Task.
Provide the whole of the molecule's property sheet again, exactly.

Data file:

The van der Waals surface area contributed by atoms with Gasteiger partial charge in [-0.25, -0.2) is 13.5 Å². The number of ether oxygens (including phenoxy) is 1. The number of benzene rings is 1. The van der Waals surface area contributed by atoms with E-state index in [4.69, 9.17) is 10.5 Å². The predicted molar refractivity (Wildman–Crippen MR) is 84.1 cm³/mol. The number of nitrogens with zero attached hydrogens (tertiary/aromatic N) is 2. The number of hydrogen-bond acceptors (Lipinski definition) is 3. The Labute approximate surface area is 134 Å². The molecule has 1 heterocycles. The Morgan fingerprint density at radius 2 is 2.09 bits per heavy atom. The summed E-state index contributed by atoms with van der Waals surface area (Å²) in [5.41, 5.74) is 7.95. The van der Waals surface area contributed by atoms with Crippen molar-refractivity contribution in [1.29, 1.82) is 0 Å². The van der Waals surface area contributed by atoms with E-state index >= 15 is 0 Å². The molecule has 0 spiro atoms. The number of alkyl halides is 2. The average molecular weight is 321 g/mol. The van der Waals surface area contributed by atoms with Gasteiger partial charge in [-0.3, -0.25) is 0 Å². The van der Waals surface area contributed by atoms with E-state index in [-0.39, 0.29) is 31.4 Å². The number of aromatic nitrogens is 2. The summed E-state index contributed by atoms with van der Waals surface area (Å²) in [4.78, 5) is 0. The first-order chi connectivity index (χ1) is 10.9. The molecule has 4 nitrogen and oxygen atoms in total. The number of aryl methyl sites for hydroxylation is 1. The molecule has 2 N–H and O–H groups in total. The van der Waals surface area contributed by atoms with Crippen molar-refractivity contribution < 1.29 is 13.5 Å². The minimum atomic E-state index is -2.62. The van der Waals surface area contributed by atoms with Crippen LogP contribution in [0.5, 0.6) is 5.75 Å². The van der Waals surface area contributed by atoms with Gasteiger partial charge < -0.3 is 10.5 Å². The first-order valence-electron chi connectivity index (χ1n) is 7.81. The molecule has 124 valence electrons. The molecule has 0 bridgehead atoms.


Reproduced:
The van der Waals surface area contributed by atoms with Gasteiger partial charge in [-0.25, -0.2) is 13.5 Å². The number of ether oxygens (including phenoxy) is 1. The number of benzene rings is 1. The van der Waals surface area contributed by atoms with E-state index in [4.69, 9.17) is 10.5 Å². The predicted molar refractivity (Wildman–Crippen MR) is 84.1 cm³/mol. The number of nitrogens with zero attached hydrogens (tertiary/aromatic N) is 2. The number of hydrogen-bond acceptors (Lipinski definition) is 3. The Labute approximate surface area is 134 Å². The molecule has 1 heterocycles. The Morgan fingerprint density at radius 2 is 2.09 bits per heavy atom. The summed E-state index contributed by atoms with van der Waals surface area (Å²) in [5.41, 5.74) is 7.95. The van der Waals surface area contributed by atoms with Crippen molar-refractivity contribution in [1.29, 1.82) is 0 Å². The van der Waals surface area contributed by atoms with E-state index >= 15 is 0 Å². The molecule has 0 spiro atoms. The number of alkyl halides is 2. The average molecular weight is 321 g/mol. The van der Waals surface area contributed by atoms with Gasteiger partial charge in [-0.3, -0.25) is 0 Å². The van der Waals surface area contributed by atoms with E-state index in [-0.39, 0.29) is 31.4 Å². The number of aromatic nitrogens is 2. The summed E-state index contributed by atoms with van der Waals surface area (Å²) in [4.78, 5) is 0. The first-order chi connectivity index (χ1) is 10.9. The molecule has 4 nitrogen and oxygen atoms in total. The number of aryl methyl sites for hydroxylation is 1. The molecule has 2 N–H and O–H groups in total. The van der Waals surface area contributed by atoms with Crippen molar-refractivity contribution < 1.29 is 13.5 Å². The minimum atomic E-state index is -2.62. The van der Waals surface area contributed by atoms with Crippen LogP contribution in [0.5, 0.6) is 5.75 Å². The van der Waals surface area contributed by atoms with Gasteiger partial charge < -0.3 is 10.5 Å². The first-order valence-electron chi connectivity index (χ1n) is 7.81. The molecule has 124 valence electrons. The molecule has 0 bridgehead atoms.